This hard-working senior made sure his last hurrah was a loud one as Connors capped off his Red Raider career by winning the 140-pound New England crown. Connors also finished first at the Division 1 State and Division 1 North Sectional Tournaments. He placed second at the All-State Tournament.

Connors, a Red Raider co-captain, helped spearhead Lowell's drive to the Division 1 state dual-meet team title. He ended the season with a 51-2 record and 33 pins. Connors, the MVC Co-Wrestler of the Year, is an honor roll student. Connors plans on attending Phillips Exeter Academy next year.

Carter took an undefeated record into the New Englands. He notched first place finishes at the New Hampshire Division 1 State and New Hampshire Meet of Champions tournaments. This senior two-year captain, checked in with an impressive overall record of 48-2.

Carter was undefeated during the regular season each of the past two seasons. This winter, he posted first place finishes at the Bronco Invitational, Bow, Newfound and Capital City Classic tournaments. Carter ended his varsity career with close to 120 wins. His twin brother, Seth, also is a Sun first-team selection.


Carter powered his way to a 50-3 record while wrestling at 152-pounds this season. A senior three-year captain, Carter finished first at the New Hampshire Division 1 State and New Hampshire Meet of Champions tournaments. He placed second at the New Englands.

Carter posted first place finishes at the Bronco Invitational, Merrimack and Capital Classic tournaments. A two-time state champion, he concluded his four-year varsity career with close to 130 wins. His twin brother, Evan, also is a Sun first-team all-star selection.

Greater Lowell Tech
This junior heavyweight came into his own this winter. Gregory, who stands 6-foot-5 and weighs 265-pounds, posted a final record of 41-6 with over 30 pins. He placed at all the major year-end tournaments, finishing first at the Division 2 State and State Vocational Tournaments.

Gregory was second at the All-State Meet and Division 2 North Sectional. He placed sixth at the New Englands. An honor roll student, he is a standout lineman on the Gryphons football team. Gregory, a first-team CAC All-Star, has over 70 career victories.

Golner was a force a 140-pounds this season. He finished first at the All-State, Division 3 State, Division 3 North Sectional, Dual County League and Lowell Holiday Tournaments. Golner was named the Outstanding Wrestler at the Division 3 State Tournament.

This talented sophomore checked in with an overall record of 43-3. Golner's overall varsity record is 83-10. He is a two-time state and sectional champion.


McCarthy came on strong in the postseason for Lowell, winning the 125-pound championship at the Division 1 State and Division 1 North Sectional Tournaments. A two-year varsity performer, this talented junior placed fifth at the All-State Tournament.

McCarthy finished the season with a 38-12 record with 24 pins. He came up with plenty of big wins during the Red Raiders' drive to the Division 1 state dual-meet team championship. McCarthy plays football in the fall.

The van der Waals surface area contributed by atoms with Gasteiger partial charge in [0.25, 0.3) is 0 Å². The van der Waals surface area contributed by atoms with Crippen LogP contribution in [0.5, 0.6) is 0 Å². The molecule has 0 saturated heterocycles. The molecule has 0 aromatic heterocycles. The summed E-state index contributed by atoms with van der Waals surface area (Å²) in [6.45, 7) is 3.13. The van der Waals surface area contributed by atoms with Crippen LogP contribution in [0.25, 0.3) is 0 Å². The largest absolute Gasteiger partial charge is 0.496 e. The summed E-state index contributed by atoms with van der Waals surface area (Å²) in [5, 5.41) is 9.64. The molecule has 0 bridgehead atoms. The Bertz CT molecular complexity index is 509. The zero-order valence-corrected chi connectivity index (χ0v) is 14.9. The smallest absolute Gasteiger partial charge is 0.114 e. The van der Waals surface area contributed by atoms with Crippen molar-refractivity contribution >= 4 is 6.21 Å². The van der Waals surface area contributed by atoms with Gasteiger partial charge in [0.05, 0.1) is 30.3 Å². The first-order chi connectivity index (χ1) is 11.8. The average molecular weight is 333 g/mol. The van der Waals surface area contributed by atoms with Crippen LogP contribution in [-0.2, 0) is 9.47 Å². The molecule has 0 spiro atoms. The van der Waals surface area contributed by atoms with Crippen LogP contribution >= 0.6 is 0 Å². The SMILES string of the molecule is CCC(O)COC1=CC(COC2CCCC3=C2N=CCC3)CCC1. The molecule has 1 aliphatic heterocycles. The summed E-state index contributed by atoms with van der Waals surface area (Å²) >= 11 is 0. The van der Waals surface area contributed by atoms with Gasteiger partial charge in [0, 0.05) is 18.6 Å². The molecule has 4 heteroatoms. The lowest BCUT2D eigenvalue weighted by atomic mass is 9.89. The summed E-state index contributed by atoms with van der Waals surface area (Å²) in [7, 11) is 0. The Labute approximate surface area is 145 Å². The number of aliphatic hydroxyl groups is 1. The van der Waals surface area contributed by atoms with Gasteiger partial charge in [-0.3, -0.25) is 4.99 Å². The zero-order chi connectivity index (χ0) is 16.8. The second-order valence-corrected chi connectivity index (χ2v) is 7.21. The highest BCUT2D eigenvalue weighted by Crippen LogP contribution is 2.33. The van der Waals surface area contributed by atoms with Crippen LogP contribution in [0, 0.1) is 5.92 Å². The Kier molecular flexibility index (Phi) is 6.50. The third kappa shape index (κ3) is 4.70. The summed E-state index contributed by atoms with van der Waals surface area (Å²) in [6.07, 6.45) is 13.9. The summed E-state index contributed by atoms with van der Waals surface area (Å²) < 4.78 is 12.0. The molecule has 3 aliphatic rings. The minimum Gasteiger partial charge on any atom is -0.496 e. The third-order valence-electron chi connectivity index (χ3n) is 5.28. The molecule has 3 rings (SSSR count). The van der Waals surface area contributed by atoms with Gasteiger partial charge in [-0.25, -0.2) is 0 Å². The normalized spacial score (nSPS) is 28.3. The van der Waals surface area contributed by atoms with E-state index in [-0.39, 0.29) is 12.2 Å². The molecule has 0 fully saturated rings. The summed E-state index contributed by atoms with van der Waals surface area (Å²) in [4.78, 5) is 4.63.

This senior co-captain checked in with a 39-8 record while wrestling at 215-pounds this winter. Joyce, a three-year varsity performer, finished first at the Division 3 State and Division 3 North Sectional Tournaments. He also came in first at the Haverhill Tournament.

Joyce, an excellent technical wrestler with great balance, posted close to 100 wins for his varsity career. He was a Cape Ann League All-Star.

Bailey evolved into one of the best wrestlers in the area over the course of his four-year varsity career. This talented senior was a force in the postseason, winning the 160-pound crown at the Division 1 State and Division 1 North Sectional tournaments.

Bailey placed second at the All-State Tournament and was fifth at the New Englands. He had an overall record of 45-5 this season and over 100 wins for his varsity career. Bailey, an MVC All-Conference selection, also is a standout on the Lions' football and spring track teams.

After missing his junior season with a knee injury, Ludwig came back strong this winter, posting an overall record of 36-5 while wrestling at 135-pounds. Ludwig finished first at the Division 2 State and Division 2 North Sectional tournaments. He placed sixth at the All-State Tournament.

Ludwig was an MVC All-Conference selection. He has also pinned down a great deal of success in the classroom where he is a National Honor Society student. Ludwig plans on continuing his wrestling career in college.

This talented freshman made an immediate impact in the Middies' lineup, compiling a 36-4 record at 103-pounds. Myers was at his best in the postseason, posting wins at the Division 2 State and Division 2 North Sectional tournaments.

Myers gave a glimpse of things to come when he finished second at the Lowell Holiday Tournament in December. He is a year-round wrestler, who is constantly working on his skills. Myers was an MVC All-Conference selection.